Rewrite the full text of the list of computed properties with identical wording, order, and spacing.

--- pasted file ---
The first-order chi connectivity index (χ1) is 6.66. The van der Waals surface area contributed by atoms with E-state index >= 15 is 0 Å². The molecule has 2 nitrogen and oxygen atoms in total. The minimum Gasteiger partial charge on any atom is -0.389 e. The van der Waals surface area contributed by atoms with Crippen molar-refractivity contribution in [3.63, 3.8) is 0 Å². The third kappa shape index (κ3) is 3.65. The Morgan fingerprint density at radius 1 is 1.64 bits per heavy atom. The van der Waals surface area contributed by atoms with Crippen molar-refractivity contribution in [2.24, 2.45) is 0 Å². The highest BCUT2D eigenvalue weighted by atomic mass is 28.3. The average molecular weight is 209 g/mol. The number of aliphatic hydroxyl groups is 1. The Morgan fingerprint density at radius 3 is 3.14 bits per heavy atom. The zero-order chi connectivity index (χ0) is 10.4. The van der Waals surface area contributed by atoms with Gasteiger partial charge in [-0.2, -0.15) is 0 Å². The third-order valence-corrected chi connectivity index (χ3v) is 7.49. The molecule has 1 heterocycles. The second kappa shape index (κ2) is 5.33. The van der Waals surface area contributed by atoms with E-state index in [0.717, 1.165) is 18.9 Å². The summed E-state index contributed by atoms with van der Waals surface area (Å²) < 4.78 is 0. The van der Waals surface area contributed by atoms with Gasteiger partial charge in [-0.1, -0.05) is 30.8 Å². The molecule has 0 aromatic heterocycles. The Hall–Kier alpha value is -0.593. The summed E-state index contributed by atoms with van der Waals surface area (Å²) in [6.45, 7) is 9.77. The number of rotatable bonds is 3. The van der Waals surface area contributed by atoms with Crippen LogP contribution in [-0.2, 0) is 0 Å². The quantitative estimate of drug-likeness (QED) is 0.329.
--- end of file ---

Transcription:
The first-order chi connectivity index (χ1) is 6.66. The van der Waals surface area contributed by atoms with E-state index >= 15 is 0 Å². The molecule has 2 nitrogen and oxygen atoms in total. The minimum Gasteiger partial charge on any atom is -0.389 e. The van der Waals surface area contributed by atoms with Crippen molar-refractivity contribution in [3.63, 3.8) is 0 Å². The third kappa shape index (κ3) is 3.65. The Morgan fingerprint density at radius 1 is 1.64 bits per heavy atom. The van der Waals surface area contributed by atoms with Crippen molar-refractivity contribution in [2.24, 2.45) is 0 Å². The highest BCUT2D eigenvalue weighted by atomic mass is 28.3. The average molecular weight is 209 g/mol. The number of aliphatic hydroxyl groups is 1. The Morgan fingerprint density at radius 3 is 3.14 bits per heavy atom. The zero-order chi connectivity index (χ0) is 10.4. The van der Waals surface area contributed by atoms with Gasteiger partial charge in [-0.2, -0.15) is 0 Å². The third-order valence-corrected chi connectivity index (χ3v) is 7.49. The molecule has 1 heterocycles. The second kappa shape index (κ2) is 5.33. The van der Waals surface area contributed by atoms with E-state index in [0.717, 1.165) is 18.9 Å². The summed E-state index contributed by atoms with van der Waals surface area (Å²) < 4.78 is 0. The van der Waals surface area contributed by atoms with Gasteiger partial charge in [-0.1, -0.05) is 30.8 Å². The molecule has 0 aromatic heterocycles. The Hall–Kier alpha value is -0.593. The summed E-state index contributed by atoms with van der Waals surface area (Å²) in [6.45, 7) is 9.77. The number of rotatable bonds is 3. The van der Waals surface area contributed by atoms with Crippen LogP contribution in [-0.2, 0) is 0 Å². The quantitative estimate of drug-likeness (QED) is 0.329.